Natco’s application refers to studies that show a combination of the drugs Baricitinib and Remdesivir is a more effective treatment against COVID-19. It also refers to US FDA’s approval for emergency use and authorization of the combination drug on 19th November 2020. Natco also cited remarks of the Delhi High Court for the use of Baricitinib for treatment against the Corona virus.

In order to prove that Natco has done enough homework, it submitted a report which showed bioequivalence with Olumiant. On 29th April 2021, it also obtained ‘emergency use authorisation’ for the combined drug from the Drug Controller General of India (DCGI) .

In the application, Natco has stated that less than 9000 tablets were imported in 2019 and 2020 and the cost per tablet worked out to be around INR 3230 (approx. USD 44). The application refers to the fact that more than 3 million people are currently undergoing treatment against COVID-19 in India and in case the combination of Baricitinib and Remdesivir is to be used for the treatment, the number of tablets of the former available in the market is barely enough to treat even a few hundred people. The Application further proposes to manufacture the drug at an extremely low price of INR 15/- to 30/-, inclusive of the 7% royalty payable to the patent owner. Natco, in its terms and conditions for the grant of compulsory license mentioned in the application, that it has agreed to give preference to patients in the economically weaker sections, government welfare schemes, and those located in comparatively remote areas of the country. It has also committed to provide the drug free of cost in deserving cases.

Covid-19 has been recognized as a pandemic and the second wave has been particularly severe for India. India has pleaded for IP waiver at the WTO and it appears that the same shall be taken up for discussion. The Supreme Court of India and the Delhi High Court have asked the Government of India to consider granting compulsory licenses. Now the onus lies with the Government of India to accept whether the circumstances of: national emergency, extreme urgency or public non-commercial use, exist.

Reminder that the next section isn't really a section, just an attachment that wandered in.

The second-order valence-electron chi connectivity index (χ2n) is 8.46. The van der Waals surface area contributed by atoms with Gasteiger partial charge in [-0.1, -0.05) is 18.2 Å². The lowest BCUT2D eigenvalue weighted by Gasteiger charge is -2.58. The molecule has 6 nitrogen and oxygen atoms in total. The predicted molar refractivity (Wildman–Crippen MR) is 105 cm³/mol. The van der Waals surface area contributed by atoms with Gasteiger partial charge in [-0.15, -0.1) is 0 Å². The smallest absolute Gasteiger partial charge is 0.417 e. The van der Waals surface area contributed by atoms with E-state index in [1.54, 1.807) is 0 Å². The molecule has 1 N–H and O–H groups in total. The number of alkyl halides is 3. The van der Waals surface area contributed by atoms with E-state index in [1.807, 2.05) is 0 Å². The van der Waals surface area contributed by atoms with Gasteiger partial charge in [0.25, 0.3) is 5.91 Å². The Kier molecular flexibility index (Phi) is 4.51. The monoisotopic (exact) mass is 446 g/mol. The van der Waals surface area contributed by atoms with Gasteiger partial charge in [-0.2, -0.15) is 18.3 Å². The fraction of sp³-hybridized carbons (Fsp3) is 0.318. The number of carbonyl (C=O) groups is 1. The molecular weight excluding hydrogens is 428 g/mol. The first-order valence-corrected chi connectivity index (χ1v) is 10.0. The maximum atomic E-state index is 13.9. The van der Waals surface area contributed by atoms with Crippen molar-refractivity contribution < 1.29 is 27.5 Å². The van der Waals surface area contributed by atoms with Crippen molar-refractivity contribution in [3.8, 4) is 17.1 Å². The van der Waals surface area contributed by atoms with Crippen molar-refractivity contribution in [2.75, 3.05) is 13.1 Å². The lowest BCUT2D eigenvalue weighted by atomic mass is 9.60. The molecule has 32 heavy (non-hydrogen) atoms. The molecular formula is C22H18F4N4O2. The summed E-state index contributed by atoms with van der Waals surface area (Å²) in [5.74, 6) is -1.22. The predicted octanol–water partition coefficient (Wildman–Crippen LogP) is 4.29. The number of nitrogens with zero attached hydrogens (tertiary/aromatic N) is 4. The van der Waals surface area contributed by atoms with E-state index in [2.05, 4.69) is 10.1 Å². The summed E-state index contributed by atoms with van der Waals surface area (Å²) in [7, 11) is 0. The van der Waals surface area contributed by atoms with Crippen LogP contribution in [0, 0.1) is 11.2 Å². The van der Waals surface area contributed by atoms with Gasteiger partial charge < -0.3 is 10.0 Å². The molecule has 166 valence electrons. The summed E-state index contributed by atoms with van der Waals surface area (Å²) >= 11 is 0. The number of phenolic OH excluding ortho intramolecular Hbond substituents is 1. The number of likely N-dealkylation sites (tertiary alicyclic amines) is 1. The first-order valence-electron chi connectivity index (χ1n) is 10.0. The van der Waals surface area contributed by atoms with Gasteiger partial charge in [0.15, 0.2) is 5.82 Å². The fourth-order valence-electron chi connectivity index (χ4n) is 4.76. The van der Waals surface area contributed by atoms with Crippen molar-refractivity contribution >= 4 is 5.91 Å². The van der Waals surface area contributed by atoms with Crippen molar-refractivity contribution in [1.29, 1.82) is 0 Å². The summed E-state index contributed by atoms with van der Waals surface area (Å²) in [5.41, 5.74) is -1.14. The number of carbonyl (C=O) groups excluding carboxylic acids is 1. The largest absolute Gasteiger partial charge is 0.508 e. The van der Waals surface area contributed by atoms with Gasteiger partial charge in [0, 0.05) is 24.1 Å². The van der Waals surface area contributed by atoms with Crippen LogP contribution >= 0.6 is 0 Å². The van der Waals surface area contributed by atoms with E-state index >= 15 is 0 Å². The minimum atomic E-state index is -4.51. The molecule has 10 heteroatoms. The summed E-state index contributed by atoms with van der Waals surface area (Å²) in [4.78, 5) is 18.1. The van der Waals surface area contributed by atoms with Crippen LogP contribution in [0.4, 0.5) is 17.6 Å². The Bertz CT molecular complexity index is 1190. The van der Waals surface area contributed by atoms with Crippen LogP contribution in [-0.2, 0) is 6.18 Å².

Natco seems to have ticked all the necessary boxes for the grant of compulsory license. It has made a smart move by filing for compulsory license under Section 92 instead of Section 84 of the Patents Act, 1970. The grounds for the grant of compulsory license under Section 84, inter alia, includes non-fulfilment of reasonable requirements of the public with respect to the patented invention, or non-availability of the patented invention to the public at a reasonably affordable price. These grounds seem to be applicable in the case of Olumiant and any interested person could have applied for the grant of compulsory license under Section 84. However, such interested person would have had to slug it out with the patent owner, whereas in case of an application for the grant of a compulsory license under Section 92, it is the Government of India which can take the call under special circumstances. Natco has wisely chosen the latter option.

1 Section 92(1) 92(3) of The Patents Act 1970.

Go To Top

A fight between Bulls and Horses!

Red Bull AG (hereinafter ‘Red Bull’), a wholly owned subsidiary of Red Bull GmbH, is known across the globe for its energy drinks. Red Bull has gained immense popularity in India too. The brand is easily spotted at retail stores for a. its mark ‘RED BULL’, b. a logo depicting 2 bulls facing one another, c. a whole sun in the background, d. the can of the drink bearing blue and silver trapezoid, resulting in the mark looking like this: .Each aspect described above is individually registered under the Trade Marks Act, 1999 in classes, inter alia, 30 and 32. The mark has also gained the status of a ‘well-known mark’ in India, listed here.